Rasheedah Phillips, 27, remembers the stares she received the first time she walked through the halls of her Philadelphia high school. She was 14 years old, and showing the early signs of pregnancy.
“The stigma from that point on was there,” she said. “I became depressed. I stopped going to school. I didn’t want to be there.”
Phillips was on the path to becoming part of a grim statistic. More than 7,000 students drop out of school every day in America. According to the March of Dimes, only 40 percent of teenagers who have children before the age of 18 graduate from high school.
But, thanks to her own determination and the intervention of a community group, Rasheedah Phillips stayed in school, and is now a lawyer, a home owner, and an active parent to her daughter Iyonna, who will be entering high school herself soon.
More stories like her’s could be a boon for a struggling economy, according to The Alliance for Excellent Education. A new study by the organization looks at what the economic impacts of $5 billion in spending to cut the dropout rate in half would be. The results, according to the study, would be over $9 billion added to GDP, $2 billion in new investments and over 54,000 new jobs.
“The single greatest economic stimulus package in this country, in the information age economy, is a diploma,” said Bob Wise, the former governor of West Virginia and the president of the Alliance for Excellent Education.
Phillips’ story illustrates what a difference finishing high school can make.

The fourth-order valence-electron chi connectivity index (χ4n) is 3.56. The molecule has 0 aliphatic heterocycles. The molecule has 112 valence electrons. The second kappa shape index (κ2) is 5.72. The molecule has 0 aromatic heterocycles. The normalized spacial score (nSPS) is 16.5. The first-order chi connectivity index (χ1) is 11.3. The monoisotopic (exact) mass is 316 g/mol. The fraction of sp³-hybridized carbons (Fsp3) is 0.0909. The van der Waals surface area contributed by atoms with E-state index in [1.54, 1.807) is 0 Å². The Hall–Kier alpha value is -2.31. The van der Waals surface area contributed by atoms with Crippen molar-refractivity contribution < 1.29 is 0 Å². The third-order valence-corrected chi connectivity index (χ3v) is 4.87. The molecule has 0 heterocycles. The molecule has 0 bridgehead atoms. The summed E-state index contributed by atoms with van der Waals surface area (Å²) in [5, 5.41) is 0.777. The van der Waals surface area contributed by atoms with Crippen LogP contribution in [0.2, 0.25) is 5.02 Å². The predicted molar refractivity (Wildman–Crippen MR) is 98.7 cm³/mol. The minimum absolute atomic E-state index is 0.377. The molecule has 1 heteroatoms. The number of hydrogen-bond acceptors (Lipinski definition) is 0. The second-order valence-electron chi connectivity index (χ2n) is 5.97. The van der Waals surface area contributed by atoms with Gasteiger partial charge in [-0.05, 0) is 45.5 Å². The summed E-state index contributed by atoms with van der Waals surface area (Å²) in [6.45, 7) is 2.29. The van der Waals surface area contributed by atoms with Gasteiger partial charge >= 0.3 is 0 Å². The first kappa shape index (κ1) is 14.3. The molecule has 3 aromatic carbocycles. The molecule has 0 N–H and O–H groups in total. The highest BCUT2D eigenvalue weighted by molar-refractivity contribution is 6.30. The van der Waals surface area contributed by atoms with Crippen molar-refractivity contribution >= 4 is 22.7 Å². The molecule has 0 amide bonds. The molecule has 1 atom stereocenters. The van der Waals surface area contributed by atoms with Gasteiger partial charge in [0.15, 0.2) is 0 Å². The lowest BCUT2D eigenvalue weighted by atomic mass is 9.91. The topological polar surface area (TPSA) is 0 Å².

She said that early in her pregnancy, she started to ask herself why she was bothering to stay in school. She came from a long line of teen mothers, and had always told herself she would be different. She did not want to have to work multiple low-wage jobs to support her children the way her mother had. But she no longer saw higher education and a career as a possibility.
“I felt like I had destroyed my future because of the negative stereotypes that are associated to teen moms,” she said. “Well, I am no different. I am going to be the same as other teen moms that I see, who are welfare, who have dropped out of school, who have to work a bunch of jobs, who will never make it to college. I knew, in my mind at the time, that was where I was headed.”
Fortunately, an organization called Communities in Schools reached out to Phillips and offered her the support she needed — like health screenings and counseling — to stay in school while dealing with her pregnancy.
Her struggles continued after Iyonna’s birth. She was still depressed and missed school often. “I actually attempted suicide a couple of times and ended up in the hospital,” she said. When her mother came to visit her in the hospital, she said she realized the need to act fast to avoid becoming a statistic — for her daughter’s sake. “I looked at her and said ‘I’m doing this for her. She deserves a life, a future, stability.’”
With continued support from Communities in Schools and her re-ignited drive to succeed, Phillips graduated high school.
“As an organization our role is to say, ‘You can do this, you can be whatever you want to be. This is just a little harder right now,’” said Martin Nock, the President and CEO of Communities in Schools Philadelphia. “Rasheedah had what it takes to move forward and try to become the best student that she could be.
Not only did she graduate high school in time, but she also finished college a year early and went to law school. She recently bought a house in Philadelphia. Now, while working as a lawyer, she takes time to volunteer with pregnant teens and give speeches. All while raising her daughter Iyonna, who will be 14 soon herself.
“I went to law school so I would not have to work three jobs, so I could be home with her at night,” she said. “Looking at her and seeing her everyday, inspires and motivates me to get up and go work and do what I need to do.”